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This Sedge Wren was not shy about posing for photos very close to the path, and was ironically hanging out in a stand of sedge grass. A small and secretive passerine bird in the family Troglodytidae. It is widely distributed in North America. It is often found in wet grasslands and meadows where it nests in the tall grasses and sedges and feeds on insects. The sedge wren was formerly considered as conspecific with the non-migratory grass wren of central and South America. The sedge wren is a relatively small wren that measures 10 to 12 cm (3.9 to 4.7 in), weighs 7 to 10 g (0.25 to 0.35 oz) and has a wing-chord of 4.1 to 4.6 cm (1.6 to 1.8 in). Wingspan ranges from 4.7-5.5 in (12-14 cm). Females and males have the same plumage but males are slightly larger. Their head and back are tawny brown streaked with black and white. They have a pale buff supercilium and brown irises. Their rump is orange and tail is tawny brown bared with black. Wings are tawny brown bared with black, white and pale buff. They have a white throat and belly with pale buff on the side. Their beak is long and slender and measures on average 6.77 to 6.95 mm The upper mandible of the beak is brown while the lower mandible is yellow. They have pink legs and feet. Juveniles are overall similar to adults but have less streaking on the head and nape and their chest is paler than adults. The sedge wren can be differentiated from the similar marsh wren (Cistothorus palustris) by its smaller size, streaked crown and different song.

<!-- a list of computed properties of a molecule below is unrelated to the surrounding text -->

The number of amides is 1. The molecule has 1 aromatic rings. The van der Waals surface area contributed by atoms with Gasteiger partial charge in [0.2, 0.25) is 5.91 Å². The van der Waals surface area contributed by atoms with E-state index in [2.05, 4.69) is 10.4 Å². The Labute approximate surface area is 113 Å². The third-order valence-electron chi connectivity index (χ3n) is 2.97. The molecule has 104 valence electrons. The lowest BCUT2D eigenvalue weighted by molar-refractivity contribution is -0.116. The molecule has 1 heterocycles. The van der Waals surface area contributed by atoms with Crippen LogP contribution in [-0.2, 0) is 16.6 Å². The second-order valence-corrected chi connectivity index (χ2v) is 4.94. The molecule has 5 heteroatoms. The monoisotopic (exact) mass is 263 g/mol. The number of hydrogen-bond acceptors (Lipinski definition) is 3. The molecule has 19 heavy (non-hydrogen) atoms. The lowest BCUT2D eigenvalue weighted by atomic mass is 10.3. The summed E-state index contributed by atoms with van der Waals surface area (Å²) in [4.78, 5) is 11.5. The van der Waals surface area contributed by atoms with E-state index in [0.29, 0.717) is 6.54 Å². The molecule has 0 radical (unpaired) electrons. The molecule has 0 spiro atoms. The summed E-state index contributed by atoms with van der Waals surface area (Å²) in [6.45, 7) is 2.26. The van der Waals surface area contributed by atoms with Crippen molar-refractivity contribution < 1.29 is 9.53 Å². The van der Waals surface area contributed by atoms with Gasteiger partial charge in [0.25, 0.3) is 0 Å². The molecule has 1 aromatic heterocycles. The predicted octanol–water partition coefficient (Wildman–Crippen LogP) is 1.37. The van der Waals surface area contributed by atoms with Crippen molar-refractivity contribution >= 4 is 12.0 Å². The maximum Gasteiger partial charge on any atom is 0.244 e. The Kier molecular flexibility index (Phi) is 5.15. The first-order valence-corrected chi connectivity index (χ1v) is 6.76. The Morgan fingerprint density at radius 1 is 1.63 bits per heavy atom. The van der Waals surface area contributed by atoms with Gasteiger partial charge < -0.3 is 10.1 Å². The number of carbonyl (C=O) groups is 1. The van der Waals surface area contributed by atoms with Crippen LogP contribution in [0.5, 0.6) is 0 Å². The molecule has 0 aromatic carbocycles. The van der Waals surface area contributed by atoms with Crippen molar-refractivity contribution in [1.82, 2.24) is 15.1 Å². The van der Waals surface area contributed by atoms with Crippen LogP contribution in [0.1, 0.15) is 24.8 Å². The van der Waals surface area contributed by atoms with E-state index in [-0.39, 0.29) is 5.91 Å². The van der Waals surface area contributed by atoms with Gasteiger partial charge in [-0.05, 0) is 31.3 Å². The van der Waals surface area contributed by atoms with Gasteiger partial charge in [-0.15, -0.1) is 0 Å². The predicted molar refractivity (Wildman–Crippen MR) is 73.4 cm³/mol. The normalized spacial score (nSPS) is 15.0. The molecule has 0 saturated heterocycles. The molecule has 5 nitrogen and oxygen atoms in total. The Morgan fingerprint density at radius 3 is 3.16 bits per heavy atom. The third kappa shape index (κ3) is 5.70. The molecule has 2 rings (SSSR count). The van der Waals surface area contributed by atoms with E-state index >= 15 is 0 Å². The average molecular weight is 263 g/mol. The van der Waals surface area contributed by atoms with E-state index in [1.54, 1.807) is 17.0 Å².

Hadley Valley Preserve is former farmland that has been restored to mostly native prairie with some clumps of shrubs and forest. There is a nice size creek bisecting it. The 807-acre Hadley Valley was acquired between 2000 and 2014. The preserve is part of the Spring Creek preservation system, which conserves more than 2,000 acres. Hadley Valley protects a diversity of habitats, including forest, savanna, wetland and a portion of Spring Creek. Wildlife found at the preserve includes more than 15,000 species of insects, birds, aquatic invertebrates, fish, mammals, amphibians and reptiles. The preserve is also home to a variety of plant species, including tall swamp marigold, wahoo, great angelica, yellow avens and shingle oak. The site is managed with invasive species control, prescribed burning, native species establishment and soil stabilization to protect and enhance its natural resources. The preserve is the location of the largest restoration effort in the District’s history — a stream de-channelization, wetland restoration and wildlife habitat restoration project in 500 acres of the preserve — performed in partnership with the Illinois State Toll Highway Authority, Openlands, U.S. Army Corps of Engineers, and the O’Hare Modernization Program.
The pegman feature for the map in the upper right of all the spottings enables a street view of the spotting locale. Very intestingly, all the photos I saw that it showed were old (prior to most of all of the restoration work), so it shows an intesting before and after comparison.
Spotted on Aug 7, 2021
Submitted on Aug 21, 2021
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